Call me a freak: I don't like writing on envelopes. I dislike the way it feels when you push on an envelope already stuffed and sealed, I don't like making a mistake and having to unseal and restuff. And let's not even talk about the days when you have to send out a bunch of mailers - thankfully that's become less common these days.
So I got myself a Brother label printer. It's one of those dual purpose printers you can use to label, say, an envelope, but you can also print the address on an envelope. The problem: I had to enter every single label by hand, print it, and then go on to the next one.
There was a USB connection, and there was software that allowed you to print to the label printer. But of course it ran only under Windows. I could have used Wine... Wait, no: I used Wine to make it print, but it crashed consistently, like a great many hardware-dependent software does in an emulation.
Enters Woot, that had a phenomenal sale on one of the top model label printers, the DYMO LabelWriter 4XL. Where 4XL stands for 4 (their top series of personal label printers) and XL (as in the size of labels that thing can print - which also happens to be 4").
I had already researched enough to know that DYMO was open-source friendly-ish. There was a published CUPS driver, and software floating around. Woot is an Amazon company, so I trusted them to take the thing back if it didn't work as promised.
Well, the printer arrived today and I am already writing an article about it. So you already know how hard it can be to get it to work: less than 30 minutes. Even less if you read this article!
So, I took the plunge and booked a flight with Spirit Airlines. For those not in the know, Spirit is a low-cost airline with tons of extra charges, like the ones that had been popping up in Europe, and not unlike its competitor Frontier.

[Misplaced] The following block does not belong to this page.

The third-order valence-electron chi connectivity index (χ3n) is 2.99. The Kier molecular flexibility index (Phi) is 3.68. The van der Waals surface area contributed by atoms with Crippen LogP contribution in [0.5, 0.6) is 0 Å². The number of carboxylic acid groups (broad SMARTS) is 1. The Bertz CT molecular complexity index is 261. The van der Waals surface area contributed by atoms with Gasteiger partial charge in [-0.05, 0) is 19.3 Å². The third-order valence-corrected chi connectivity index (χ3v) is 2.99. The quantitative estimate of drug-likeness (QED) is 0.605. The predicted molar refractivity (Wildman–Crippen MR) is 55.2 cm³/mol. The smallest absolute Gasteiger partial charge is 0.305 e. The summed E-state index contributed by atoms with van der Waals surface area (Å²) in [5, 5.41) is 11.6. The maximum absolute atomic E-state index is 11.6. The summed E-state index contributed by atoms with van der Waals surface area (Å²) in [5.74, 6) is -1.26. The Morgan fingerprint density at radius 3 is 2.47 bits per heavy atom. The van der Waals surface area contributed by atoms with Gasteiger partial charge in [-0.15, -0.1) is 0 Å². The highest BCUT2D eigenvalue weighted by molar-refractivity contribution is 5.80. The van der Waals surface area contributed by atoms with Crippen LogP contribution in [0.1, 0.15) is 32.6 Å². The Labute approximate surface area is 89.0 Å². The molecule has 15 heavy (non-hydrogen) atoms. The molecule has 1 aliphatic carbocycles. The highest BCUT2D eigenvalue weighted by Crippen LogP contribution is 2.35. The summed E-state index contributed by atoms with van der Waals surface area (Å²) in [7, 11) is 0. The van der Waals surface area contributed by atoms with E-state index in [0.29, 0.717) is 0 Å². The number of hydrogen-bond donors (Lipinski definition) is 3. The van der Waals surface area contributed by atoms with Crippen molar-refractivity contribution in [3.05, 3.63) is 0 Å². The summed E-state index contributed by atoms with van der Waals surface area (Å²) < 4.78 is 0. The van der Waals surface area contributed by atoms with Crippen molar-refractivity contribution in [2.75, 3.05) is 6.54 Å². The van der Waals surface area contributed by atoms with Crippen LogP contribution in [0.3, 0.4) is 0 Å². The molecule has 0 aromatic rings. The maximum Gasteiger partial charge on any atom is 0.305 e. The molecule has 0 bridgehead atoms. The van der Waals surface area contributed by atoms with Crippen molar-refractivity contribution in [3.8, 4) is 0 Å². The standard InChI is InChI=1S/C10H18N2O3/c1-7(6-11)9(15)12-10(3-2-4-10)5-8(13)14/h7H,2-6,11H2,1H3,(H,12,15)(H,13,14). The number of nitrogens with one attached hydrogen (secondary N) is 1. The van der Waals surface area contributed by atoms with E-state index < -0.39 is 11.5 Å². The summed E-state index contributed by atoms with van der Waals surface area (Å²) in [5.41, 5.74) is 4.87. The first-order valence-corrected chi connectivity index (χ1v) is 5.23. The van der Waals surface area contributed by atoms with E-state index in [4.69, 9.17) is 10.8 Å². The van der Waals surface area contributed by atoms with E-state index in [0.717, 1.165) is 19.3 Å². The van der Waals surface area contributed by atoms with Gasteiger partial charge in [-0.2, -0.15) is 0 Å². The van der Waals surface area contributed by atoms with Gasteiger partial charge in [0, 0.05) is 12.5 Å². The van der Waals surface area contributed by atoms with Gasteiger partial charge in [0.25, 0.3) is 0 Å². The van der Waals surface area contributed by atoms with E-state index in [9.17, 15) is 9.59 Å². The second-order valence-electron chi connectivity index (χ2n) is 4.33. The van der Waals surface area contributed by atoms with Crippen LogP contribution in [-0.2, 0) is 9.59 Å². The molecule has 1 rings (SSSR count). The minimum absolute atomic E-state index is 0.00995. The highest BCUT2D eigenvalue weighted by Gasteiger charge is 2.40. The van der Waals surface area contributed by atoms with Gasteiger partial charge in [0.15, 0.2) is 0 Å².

The basic idea is that you pay a "base price" that is much lower than other airlines' fare. Then you have to pay for extras that are free-ish on other airlines. For instance, on Spirit you pay for carry-on luggage. Also, you pay for drinks on the plane (even soda!). You even pay if you lost your boarding pass or didn't bother printing it at home.
Also, the flights themselves are very bare-bones. I am not the tallest guy in the world, but even for me the seats were uncomfortably close to each other. Sitting with the back glued to the chair, I barely had two inches of room in front of my knees. Also, the seats don't recline - which is a must because every degree of inclination gets part of a chair into your knee.
There is no on-board entertainment system. The seats look worn and old. When we got onto the plane, there were pepitas strewn on several seats. All in all, not the best experience.
BUT! I paid about half as much as I would have on any other airline. That was absolutely worth it, and I would have considered upgrading to make my flight more comfortable. I could have done so on my first flight, but I wanted to see how Spirit does with bare bones. And it does well: it delivers as promised, and the flight experience is more than OK.
It took me a long while to fall in love with Python (the language). It was mostly because the features I ended up liking were hidden behind the giant flaw in the foreground: mandatory matching white space. That means that, unlike in most other programming languages, Python decides that two lines belong together if they are preceded by exactly the same white space. If the white space doesn't match, Python complains.
I won't go into details here. Suffice to say that I ended up loving what lies beyond that fatal flaw. The Python developers created an environment where things are easy, and expected. Python tries to do what's intuitive most of the time, and that makes it so much easier to work with.